Bone turnover and mineral density in adult thalassemic patients: relationships with growth hormone secretory status and circulating somatomedins

Massimo Scacchi, Leila Danesi, A. Cattaneo, Giovanna Sciortino, Raffaella Radin, Alberto Giacinto Ambrogio, Giovanni Vitale, Emanuela Stefania D'Angelo, Nadia Anna Mirra, Laura Zanaboni, Marica Arvigo, Mara Boschetti, Diego Ferone, Paolo Marzullo, Itala Marina Baldini, Elena Cassinerio, Maria Domenica Cappellini, Luca Persani, Francesco Cavagnini

Research output: Contribution to journalArticlepeer-review


Previous evidence supports a role for growth hormone (GH)–insulin-like growth factor (IGF)-I deficiency in the pathophysiology of osteopenia/osteoporosis in adult thalassemia. Moreover, serum IGF-II has never been studied in this clinical condition. Thus, we elected to study the GH secretory status and the levels of circulating somatomedins, correlating these parameters with bone mineral density (BMD) and biochemical markers of bone turnover. A hundred and thirty-nine normal weight adult thalassemic patients (72 men and 67 women) were studied. Lumbar and femoral neck BMD were measured in 106/139 patients. Sixty-eight patients underwent growth hormone releasing hormone plus arginine testing. Measurement of baseline IGF-I and IGF-II was performed in all patients, while osteocalcin, C-terminal telopeptide of type I collagen (CTx), and urinary cross-linked N-telopeptides of type I collagen (NTx) were assayed in 95 of them. Femoral and lumbar osteoporosis/Z score below the expected range for age were documented in 61.3 and in 56.6 % of patients, respectively. Severe GH deficiency (GHD) was demonstrated in 27.9 % of cases, whereas IGF-I SDS was low in 86.3 %. No thalassemic patients displayed circulating levels of IGF-II below the reference range. GH peaks were positively correlated with femoral, but not lumbar, Z score. No correlations were found between GH peaks and osteocalcin, CTx and NTx. GH peaks were positively correlated with IGF-I values, which in their turn displayed a positive correlation with osteocalcin, CTx, and NTx. No correlations emerged between IGF-I values and either femoral or lumbar Z scores. No correlations were found between IGF-II and any of the following parameters: GH peaks, osteocalcin, CTx, NTx, femoral Z score, and lumbar Z score. Our study, besides providing for the first time evidence of a normal IGF-II production in thalassemia, contributes to a better understanding of the involvement of the somatotropin-somatomedin axis in the pathophysiology of bone demineralization in this disease. In particular, the contribution of GHD to femoral osteoporosis appears to be likely mediated by locally produced rather than circulating IGF-I.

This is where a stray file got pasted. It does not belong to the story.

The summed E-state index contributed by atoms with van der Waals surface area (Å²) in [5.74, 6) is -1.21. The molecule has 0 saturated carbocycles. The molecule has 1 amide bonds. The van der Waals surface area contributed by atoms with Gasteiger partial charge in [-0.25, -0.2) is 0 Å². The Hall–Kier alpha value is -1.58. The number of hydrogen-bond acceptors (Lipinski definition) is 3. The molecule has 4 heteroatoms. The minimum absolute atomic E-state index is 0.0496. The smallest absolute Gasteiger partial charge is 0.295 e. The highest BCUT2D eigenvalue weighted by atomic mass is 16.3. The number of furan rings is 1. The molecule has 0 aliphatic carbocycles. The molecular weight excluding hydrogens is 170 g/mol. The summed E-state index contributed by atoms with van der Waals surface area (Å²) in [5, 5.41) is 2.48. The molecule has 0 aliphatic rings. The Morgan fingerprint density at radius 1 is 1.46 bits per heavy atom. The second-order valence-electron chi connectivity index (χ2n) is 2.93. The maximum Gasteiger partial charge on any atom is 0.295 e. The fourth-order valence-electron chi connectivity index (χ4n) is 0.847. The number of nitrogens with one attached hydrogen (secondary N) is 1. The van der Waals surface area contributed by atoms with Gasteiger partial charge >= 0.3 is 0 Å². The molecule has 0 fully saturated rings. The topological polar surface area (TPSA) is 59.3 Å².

Original languageEnglish
Pages (from-to)551-557
Number of pages7
Issue number2
Publication statusPublished - 2016


  • Growth hormone
  • IGF-I
  • IGF-II
  • Thalassemia

ASJC Scopus subject areas

  • Endocrinology
  • Endocrinology, Diabetes and Metabolism


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